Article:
If It's Spring, It's Hip to Be Square

Radishes

Based on the relative success of last year's square foot gardening experiment, I've been at work on this year's sequel.

The 2009 edition will be a beefed up version of last year. I added two more narrow boxes (our space is limited) primarily for salad greens, on either side of the two original boxes. I've also been planting thyme between the boxes as an edible groundcover.

So, what's new for this year?

Seedlings

More greens, as I noted above. I'm planning to devote four of the squares to salad greens: mesclun, a mix of Asian greens, arugula, and frisee. I've started these plants as seeds in trays and will be planting them shortly. In the interim, I thought I would try growing a bunch of spinach plants in their dedicated squares (it's supposed to mature quickly), and then plant out the salad seedlings once the spinach is harvested.

I'm also growing broccoli rabe, fennel, peas, and garlic chives (all of which I did not try last year) along with heirloom tomatoes, cucumbers, radishes, carrots, and beets. The biggest question mark of all will be cantaloupe, which I am really doing mostly for fun -- after all, I'm only growing one plant. The vine will grow vertically on a trellis and apparently will require some kind of makeshift support crafted from pantyhose so the melons won't tear off and fall down off the vine. Should be interesting.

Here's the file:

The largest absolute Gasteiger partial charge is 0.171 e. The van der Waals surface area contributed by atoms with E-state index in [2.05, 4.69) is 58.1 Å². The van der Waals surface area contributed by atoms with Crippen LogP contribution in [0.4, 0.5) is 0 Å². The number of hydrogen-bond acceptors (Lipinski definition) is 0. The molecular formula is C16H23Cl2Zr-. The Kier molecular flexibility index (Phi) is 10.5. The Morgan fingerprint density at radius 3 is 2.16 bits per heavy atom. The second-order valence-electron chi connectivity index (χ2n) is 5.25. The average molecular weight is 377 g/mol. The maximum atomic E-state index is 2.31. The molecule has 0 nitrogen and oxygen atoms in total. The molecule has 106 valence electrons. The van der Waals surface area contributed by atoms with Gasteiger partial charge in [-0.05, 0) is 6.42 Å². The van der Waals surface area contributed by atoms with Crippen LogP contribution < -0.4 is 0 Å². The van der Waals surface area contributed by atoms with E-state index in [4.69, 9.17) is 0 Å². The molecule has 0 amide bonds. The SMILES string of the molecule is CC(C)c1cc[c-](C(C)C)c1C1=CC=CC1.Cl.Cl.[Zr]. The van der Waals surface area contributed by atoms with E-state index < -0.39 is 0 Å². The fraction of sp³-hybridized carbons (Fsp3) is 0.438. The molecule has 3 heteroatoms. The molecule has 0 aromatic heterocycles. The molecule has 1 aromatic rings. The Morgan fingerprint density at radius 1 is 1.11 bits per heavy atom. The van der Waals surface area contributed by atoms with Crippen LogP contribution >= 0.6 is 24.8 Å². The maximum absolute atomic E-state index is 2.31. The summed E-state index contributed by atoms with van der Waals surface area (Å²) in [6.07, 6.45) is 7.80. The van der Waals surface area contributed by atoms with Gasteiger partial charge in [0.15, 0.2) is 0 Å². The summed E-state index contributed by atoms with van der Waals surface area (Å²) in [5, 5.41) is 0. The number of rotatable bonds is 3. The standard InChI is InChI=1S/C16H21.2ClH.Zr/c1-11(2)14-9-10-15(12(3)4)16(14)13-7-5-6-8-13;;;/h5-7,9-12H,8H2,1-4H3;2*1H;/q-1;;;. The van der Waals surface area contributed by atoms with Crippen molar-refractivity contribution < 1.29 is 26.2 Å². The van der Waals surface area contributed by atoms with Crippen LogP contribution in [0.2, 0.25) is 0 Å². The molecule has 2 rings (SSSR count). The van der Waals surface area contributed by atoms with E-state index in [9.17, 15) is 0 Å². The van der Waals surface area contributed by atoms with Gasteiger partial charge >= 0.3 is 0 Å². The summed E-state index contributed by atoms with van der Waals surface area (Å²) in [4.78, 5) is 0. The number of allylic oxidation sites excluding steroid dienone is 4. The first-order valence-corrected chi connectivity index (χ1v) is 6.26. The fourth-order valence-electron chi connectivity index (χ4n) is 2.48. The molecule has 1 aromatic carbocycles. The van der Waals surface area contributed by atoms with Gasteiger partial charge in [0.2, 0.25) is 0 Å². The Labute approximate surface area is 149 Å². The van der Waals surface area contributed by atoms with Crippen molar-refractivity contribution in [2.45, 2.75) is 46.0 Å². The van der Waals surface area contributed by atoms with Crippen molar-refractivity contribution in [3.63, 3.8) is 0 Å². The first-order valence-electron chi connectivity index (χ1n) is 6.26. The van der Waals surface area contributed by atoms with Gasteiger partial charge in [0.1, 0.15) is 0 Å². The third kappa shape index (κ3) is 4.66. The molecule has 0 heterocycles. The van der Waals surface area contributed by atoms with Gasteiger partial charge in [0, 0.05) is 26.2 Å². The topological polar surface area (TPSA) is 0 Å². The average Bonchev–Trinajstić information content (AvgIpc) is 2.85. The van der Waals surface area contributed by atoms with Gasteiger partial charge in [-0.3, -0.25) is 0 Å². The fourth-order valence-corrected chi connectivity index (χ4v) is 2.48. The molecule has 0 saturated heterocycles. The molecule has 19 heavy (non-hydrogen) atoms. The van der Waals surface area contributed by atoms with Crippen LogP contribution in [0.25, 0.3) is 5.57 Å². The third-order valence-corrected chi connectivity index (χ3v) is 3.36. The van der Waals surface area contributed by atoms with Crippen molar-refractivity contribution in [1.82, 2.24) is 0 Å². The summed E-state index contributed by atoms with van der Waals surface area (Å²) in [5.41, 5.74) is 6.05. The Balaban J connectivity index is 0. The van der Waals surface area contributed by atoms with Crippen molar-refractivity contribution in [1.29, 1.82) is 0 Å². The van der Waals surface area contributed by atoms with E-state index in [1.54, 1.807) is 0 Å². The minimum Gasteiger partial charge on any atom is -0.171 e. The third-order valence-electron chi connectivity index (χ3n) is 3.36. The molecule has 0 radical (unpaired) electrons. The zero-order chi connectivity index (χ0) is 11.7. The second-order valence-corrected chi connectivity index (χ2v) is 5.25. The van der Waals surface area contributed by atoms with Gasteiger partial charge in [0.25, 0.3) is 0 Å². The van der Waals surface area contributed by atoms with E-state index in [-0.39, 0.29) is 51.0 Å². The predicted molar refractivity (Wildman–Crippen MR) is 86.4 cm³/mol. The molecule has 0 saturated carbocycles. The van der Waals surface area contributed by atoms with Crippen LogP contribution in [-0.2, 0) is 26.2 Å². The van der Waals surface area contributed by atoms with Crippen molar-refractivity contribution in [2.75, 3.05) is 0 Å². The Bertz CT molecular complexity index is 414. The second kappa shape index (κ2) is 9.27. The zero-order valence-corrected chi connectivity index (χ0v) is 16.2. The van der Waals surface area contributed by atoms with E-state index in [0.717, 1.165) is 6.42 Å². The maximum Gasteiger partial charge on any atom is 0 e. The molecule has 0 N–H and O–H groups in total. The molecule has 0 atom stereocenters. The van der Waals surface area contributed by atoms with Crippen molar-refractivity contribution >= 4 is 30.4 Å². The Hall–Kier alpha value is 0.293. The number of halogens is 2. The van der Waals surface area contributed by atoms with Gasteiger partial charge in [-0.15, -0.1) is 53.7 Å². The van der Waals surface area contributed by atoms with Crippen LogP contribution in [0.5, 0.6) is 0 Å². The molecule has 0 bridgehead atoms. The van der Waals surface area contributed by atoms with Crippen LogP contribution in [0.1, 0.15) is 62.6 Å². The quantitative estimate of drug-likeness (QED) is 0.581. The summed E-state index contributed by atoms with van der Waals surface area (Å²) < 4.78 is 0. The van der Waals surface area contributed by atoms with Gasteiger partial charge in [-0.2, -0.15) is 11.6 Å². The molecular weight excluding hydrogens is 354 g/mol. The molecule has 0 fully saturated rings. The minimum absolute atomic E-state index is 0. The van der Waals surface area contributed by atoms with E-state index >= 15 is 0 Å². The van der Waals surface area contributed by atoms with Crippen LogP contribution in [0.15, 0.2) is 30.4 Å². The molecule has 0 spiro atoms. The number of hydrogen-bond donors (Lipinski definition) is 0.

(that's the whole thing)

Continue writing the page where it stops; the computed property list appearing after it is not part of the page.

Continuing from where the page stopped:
Boxes

Here's the contents of the garden at week 4, box by box (left to right):

Box #1 (back to front): Peas, Spinach (mesclun later), Spinach (Asian greens to come later).

Box #2 (back to front, row by row): cucumber, cucumber, cantaloupe; broccoli rabe; broccoli rabe; garlic chives; radishes, radishes, beets.

Box #3 (back to front, row by row): Heirloom tomatoes -- "Old German," "Mr. Stripey," and "Cherokee Purple"; bush beans, swiss chard, fennel; basil, carrots, spinach.

Box #4 (back to front): Pole beans, arugula, frisee.

If you want to follow along, I'll be posting photos to flickr (here are photos from last year). And the flickr square foot gardening group is an excellent resource and source of inspiration.

Finally, a question for all of the experienced vegetable gardners out their: to grow "cut and come" lettuce like mesclun picked as baby leaves, do you simply scatter the seeds (with abandon, ignoring spacing rules)? How many seeds are too many?


 





Comments

Josh- Very inspiring and cool. I've done herbs and tomatoes on my small balcony in Brooklyn, this has me thinking I can do more next year, just go vertical!

I'm not a pro but my Mom is and from what I recall growing up we scattered the lettuce seeds evenly and not "with abandon". Can't give you a guide but my memory tells me it's exactly the same as seasoning a good roast liberally. It's about the same coverage and dispersal. No piles, no blank spots, a nice even layer. I think the width was about 1 1/2". Will double check on the phone with her next chance I get. Good luck!

 

here's my garden this year

http://picasaweb.google.com/sbernick/SummerGarden#

some in pots, some in a concrete planter. 33 days to harvest; I'm gonna be eating salad for weeks!

 

This is a wonderful site! I’ve been looking for something like this
for a while now!

 


Thank you for sharing them with us , I think it's worth reading

 

The comments to this entry are closed.